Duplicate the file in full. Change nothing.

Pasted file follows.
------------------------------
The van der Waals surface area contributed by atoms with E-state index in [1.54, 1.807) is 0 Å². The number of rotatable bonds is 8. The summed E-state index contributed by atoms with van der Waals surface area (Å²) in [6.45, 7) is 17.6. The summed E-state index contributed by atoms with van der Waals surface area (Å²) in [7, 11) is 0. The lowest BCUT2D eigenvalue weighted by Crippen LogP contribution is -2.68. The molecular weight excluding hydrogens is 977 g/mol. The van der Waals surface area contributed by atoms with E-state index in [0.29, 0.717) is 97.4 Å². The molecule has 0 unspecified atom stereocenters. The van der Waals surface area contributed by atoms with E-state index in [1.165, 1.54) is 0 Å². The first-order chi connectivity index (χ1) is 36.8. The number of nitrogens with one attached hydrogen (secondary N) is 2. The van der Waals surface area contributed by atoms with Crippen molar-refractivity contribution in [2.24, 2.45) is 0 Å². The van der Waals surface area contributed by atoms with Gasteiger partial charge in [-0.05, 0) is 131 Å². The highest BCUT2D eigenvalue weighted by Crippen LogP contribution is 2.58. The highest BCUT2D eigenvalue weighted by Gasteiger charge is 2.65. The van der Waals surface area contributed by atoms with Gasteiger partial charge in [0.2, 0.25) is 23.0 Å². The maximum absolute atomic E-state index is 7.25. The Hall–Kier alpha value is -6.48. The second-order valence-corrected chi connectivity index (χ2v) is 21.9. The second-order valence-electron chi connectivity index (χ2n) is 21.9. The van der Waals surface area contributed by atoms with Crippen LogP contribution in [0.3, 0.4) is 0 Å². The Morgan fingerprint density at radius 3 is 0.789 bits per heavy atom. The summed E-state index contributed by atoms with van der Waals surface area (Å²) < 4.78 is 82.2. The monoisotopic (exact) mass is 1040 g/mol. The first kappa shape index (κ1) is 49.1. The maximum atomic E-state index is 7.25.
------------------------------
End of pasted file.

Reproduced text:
The van der Waals surface area contributed by atoms with E-state index in [1.54, 1.807) is 0 Å². The number of rotatable bonds is 8. The summed E-state index contributed by atoms with van der Waals surface area (Å²) in [6.45, 7) is 17.6. The summed E-state index contributed by atoms with van der Waals surface area (Å²) in [7, 11) is 0. The lowest BCUT2D eigenvalue weighted by Crippen LogP contribution is -2.68. The molecular weight excluding hydrogens is 977 g/mol. The van der Waals surface area contributed by atoms with E-state index in [0.29, 0.717) is 97.4 Å². The molecule has 0 unspecified atom stereocenters. The van der Waals surface area contributed by atoms with E-state index in [1.165, 1.54) is 0 Å². The first-order chi connectivity index (χ1) is 36.8. The number of nitrogens with one attached hydrogen (secondary N) is 2. The van der Waals surface area contributed by atoms with Crippen molar-refractivity contribution in [2.24, 2.45) is 0 Å². The van der Waals surface area contributed by atoms with Gasteiger partial charge in [-0.05, 0) is 131 Å². The highest BCUT2D eigenvalue weighted by Crippen LogP contribution is 2.58. The highest BCUT2D eigenvalue weighted by Gasteiger charge is 2.65. The van der Waals surface area contributed by atoms with Gasteiger partial charge in [0.2, 0.25) is 23.0 Å². The maximum absolute atomic E-state index is 7.25. The Hall–Kier alpha value is -6.48. The second-order valence-corrected chi connectivity index (χ2v) is 21.9. The second-order valence-electron chi connectivity index (χ2n) is 21.9. The van der Waals surface area contributed by atoms with Crippen LogP contribution in [0.3, 0.4) is 0 Å². The Morgan fingerprint density at radius 3 is 0.789 bits per heavy atom. The summed E-state index contributed by atoms with van der Waals surface area (Å²) < 4.78 is 82.2. The monoisotopic (exact) mass is 1040 g/mol. The first kappa shape index (κ1) is 49.1. The maximum atomic E-state index is 7.25.